From Fiesta to Theatre Fair

Feature in Issue 4-2/3 | Summer/Autumn 1992

The 12th Tarrega ‘Theatre Festival In the Streets’, Catalunya

On September 10, 11, 12 and 13 the old Catalan Town of Tarrega will open its streets and theatre venues (not to mention parks, cafes, bars, etc) to over 90 theatre companies and groups. The 12th Tarrega Theatre Festival in the Streets actually starts fifteen days earlier, when the ‘Sindicat del Ruire’ begins its journey through the back roads of Catalunya. As they arrive in the towns and villages on its route, the actors convert their horse-drawn carriage into a theatre stage, perform, and inform their audience about the forthcoming theatre fair, and then move on. They finish up in Tarrega, and the festival begins.

The festival, more like a fair than an ordinary theatre festival, has provided, for twelve years now, a place for theatre workers, scattered throughout Catalunya (and now further afield across to the Basque Country and south to Valencia) to meet, share and discuss their work and often to work together. It has helped keep small-scale and traditional forms of theatre alive and thriving in this part of the country.

I went along to speak to festival director Frederic Roda, who explained how the festival has evolved from the town’s ‘Fiesta Mayor’, under the organisation of Els Comediants (well known to Edinburgh and LIFT Festivals), into a major meeting ground for actors in this part of the world. This year, France and England will also be represented.

Traditionally, each year, many Tarrega ‘Theatre Festival in the Streets’ companies in Spain are involved in organising, coordinating and directing the ‘fiestas mayors’ which take place in the towns and villages throughout the country. In this case, Els Comediants began to invite other theatre groups and the Tarrega fiesta became a veritable fair of street theatre, with groups and the local public wandering the streets from event to event.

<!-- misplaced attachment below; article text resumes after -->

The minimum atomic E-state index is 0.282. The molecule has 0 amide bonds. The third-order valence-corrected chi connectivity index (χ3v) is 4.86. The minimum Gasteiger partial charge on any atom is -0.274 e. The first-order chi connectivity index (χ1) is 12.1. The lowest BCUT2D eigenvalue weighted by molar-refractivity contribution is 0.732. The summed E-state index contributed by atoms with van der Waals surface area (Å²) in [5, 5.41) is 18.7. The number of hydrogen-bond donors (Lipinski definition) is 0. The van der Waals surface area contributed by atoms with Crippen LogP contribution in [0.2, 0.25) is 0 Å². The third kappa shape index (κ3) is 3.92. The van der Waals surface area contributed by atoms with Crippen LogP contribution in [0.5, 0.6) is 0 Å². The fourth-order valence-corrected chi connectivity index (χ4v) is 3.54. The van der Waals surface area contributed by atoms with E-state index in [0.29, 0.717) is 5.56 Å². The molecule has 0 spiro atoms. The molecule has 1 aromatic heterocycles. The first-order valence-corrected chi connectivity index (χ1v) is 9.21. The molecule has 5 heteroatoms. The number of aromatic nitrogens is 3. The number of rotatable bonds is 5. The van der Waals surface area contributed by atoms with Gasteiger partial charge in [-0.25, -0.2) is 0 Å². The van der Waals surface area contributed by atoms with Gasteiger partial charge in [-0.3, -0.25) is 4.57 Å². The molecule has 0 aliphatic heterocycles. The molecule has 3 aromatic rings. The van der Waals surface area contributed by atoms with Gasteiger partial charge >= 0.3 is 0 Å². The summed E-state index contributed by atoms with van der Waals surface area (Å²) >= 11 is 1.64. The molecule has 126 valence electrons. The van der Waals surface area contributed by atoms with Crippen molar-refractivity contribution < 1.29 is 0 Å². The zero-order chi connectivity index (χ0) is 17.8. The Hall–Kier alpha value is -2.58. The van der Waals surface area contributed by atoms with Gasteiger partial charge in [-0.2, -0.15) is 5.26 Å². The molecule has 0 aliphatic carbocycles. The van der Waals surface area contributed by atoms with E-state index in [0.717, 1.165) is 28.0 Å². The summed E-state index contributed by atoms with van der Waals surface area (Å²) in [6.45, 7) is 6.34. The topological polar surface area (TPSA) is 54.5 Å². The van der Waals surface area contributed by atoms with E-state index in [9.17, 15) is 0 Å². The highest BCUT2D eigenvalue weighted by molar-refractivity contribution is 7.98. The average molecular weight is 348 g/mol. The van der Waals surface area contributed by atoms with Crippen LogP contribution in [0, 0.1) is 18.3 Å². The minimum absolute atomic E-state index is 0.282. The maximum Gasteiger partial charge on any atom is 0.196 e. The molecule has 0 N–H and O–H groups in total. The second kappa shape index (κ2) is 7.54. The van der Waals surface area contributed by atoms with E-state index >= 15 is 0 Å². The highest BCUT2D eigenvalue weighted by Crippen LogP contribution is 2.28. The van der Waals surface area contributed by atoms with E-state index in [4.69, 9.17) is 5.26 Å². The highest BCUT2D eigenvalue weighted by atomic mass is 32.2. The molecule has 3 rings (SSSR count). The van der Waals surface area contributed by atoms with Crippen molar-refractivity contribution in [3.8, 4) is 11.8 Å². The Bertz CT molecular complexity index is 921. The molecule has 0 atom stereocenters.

The festival helped fulfil the need of actors to communicate with one another. As the event grew, so did the subsidies (the festival is now entirely supported by various levels of Catalan government). A wider range of theatre groups began to participate, so that this year about half the companies will perform in the streets and about half inside venues. The festival accordingly has changed its name from ‘Street Theatre Festival’ to ‘Theatre Festival in the Streets’. The festival has also become an important place for companies to show their work to theatre producers from other parts of Spain.

Frederic Roda is especially excited about the work of three companies participating in this year’s festival. Gog i Magog (Catalan). Cacahuet (French) and Natural Theatre (British) who have as a common point of departure themselves and their audience. Without costumes, props, etc, they create theatre from the situation at hand. Roda considers this, in many ways, to be the epitome of street theatre: to come with nothing and create from what one finds. Venues this year will include the work of Mime Teatre de la Brume (ex-Decroux students), and La Casona’s Can I be an Artist and a Woman by a Gaulier-trained actress. I would expect, too, a generous smattering of traditional Catalan influences, such as ‘geants i nens’ (huge masks and bodies supported and used by actors), ‘carrafocs’ (fire and rocket spitting dragons), ‘castellera’ (an acrobatic event involving the building of human castles, often five stories high), and, as always, fireworks.

In conjunction with the festival, the Tarrega Theatre Fair will offer, for the second year, an International Street Theatre Workshop, running from 19 August - 10 September. This year’s workshop will emphasise the relationship of theatre movement (mime and dance) to stage artefacts and design, in the performing space. The participants will study construction, and experiment with the artefacts and movement in street performance. It is probably too late to get involved this year, but it is an ongoing event, and something to keep in mind for next summer.

This article in the magazine

Issue 4-2/3
p. 4